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Ohio Senate Restores Renewable Standards To Energy Bill, Keeps Nuclear Subsidies

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The Senate has made its own sweeping changes to Ohio energy policy through a substitute bill version of HB6 that continues to bailout nuclear power plants but avoids repealing renewable energy and energy efficiency standards.

Under the Senate’s plan, residential ratepayers would see a monthly charge of $0.80 on their electric bills. That, along with higher fees for commercial and industrial users, would generate $150 million for FirstEnergy Solution’s two nuclear power plants, Davis-Besse and Perry.

The House version of HB6 tossed out Ohio’s alternative energy standards. Lawmakers who backed the plan said the renewable energy standards and energy efficiency standards cost the average residential ratepayer more than $4.50 a month.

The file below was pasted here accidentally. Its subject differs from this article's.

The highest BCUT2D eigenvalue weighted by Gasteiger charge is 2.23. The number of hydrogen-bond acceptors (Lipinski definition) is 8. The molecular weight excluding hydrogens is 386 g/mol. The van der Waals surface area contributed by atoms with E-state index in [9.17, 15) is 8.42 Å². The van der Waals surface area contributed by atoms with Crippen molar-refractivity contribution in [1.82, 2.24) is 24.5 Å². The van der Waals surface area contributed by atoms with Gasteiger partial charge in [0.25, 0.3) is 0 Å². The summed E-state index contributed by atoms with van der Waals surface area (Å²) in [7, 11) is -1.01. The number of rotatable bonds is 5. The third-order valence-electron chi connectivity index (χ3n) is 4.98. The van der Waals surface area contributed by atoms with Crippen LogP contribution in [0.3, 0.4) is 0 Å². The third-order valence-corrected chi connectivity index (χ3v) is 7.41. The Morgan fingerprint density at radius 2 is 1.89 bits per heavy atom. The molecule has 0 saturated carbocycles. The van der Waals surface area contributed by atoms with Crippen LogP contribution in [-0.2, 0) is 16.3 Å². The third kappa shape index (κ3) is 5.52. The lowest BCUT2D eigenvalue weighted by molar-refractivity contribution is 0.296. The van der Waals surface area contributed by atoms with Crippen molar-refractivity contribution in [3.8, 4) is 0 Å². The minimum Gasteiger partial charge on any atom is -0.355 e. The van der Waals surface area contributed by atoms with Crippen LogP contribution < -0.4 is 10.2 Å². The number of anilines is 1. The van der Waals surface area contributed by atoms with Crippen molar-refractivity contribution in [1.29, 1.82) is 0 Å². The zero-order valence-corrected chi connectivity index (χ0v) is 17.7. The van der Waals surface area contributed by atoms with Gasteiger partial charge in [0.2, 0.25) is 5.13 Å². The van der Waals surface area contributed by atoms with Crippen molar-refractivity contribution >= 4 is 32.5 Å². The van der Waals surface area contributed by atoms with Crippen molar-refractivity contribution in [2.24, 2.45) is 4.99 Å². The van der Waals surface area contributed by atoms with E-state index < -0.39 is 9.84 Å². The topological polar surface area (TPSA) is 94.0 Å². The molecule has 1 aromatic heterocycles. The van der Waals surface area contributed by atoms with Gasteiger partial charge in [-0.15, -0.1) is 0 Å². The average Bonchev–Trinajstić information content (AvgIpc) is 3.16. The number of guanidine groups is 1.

Supporters of the standards said they supported investment in renewable energy and helped save customers money in the long run.

The Senate’s plan would keep the requirements for utilities to use a certain percent of renewable energy but lower the final benchmark in 2025 from 12.5% to 8.5%.

As for energy efficiency standards, the bill would set those benchmarks to be reviewed by 2021. The Senate is also calling for other changes to efficiency polices related to banking and shared savings that could impact the way efficiency programs are handled going forward.

There are still subsidies in place for the Ohio Valley Electric Corporation, or OVEC, which owns two coal plants: the Kyger Creek Plant near Gallipolis and the Clifty Creek Plant in Indiana. However, the Senate’s plan caps charges per residential ratepayer at $1.50 a month. The Public Utilities Commission of Ohio would have final say over that rate.

The new language also does away with allowing municipalities to hold a referendum against a proposed wind farm.

Several groups said they were looking over the new language and did not want to comment yet.

Andy Chow is a general assignment state government reporter who focuses on environmental, energy, agriculture, and education-related issues. He started his journalism career as an associate producer with ABC 6/FOX 28 in Columbus before becoming a producer with WBNS 10TV.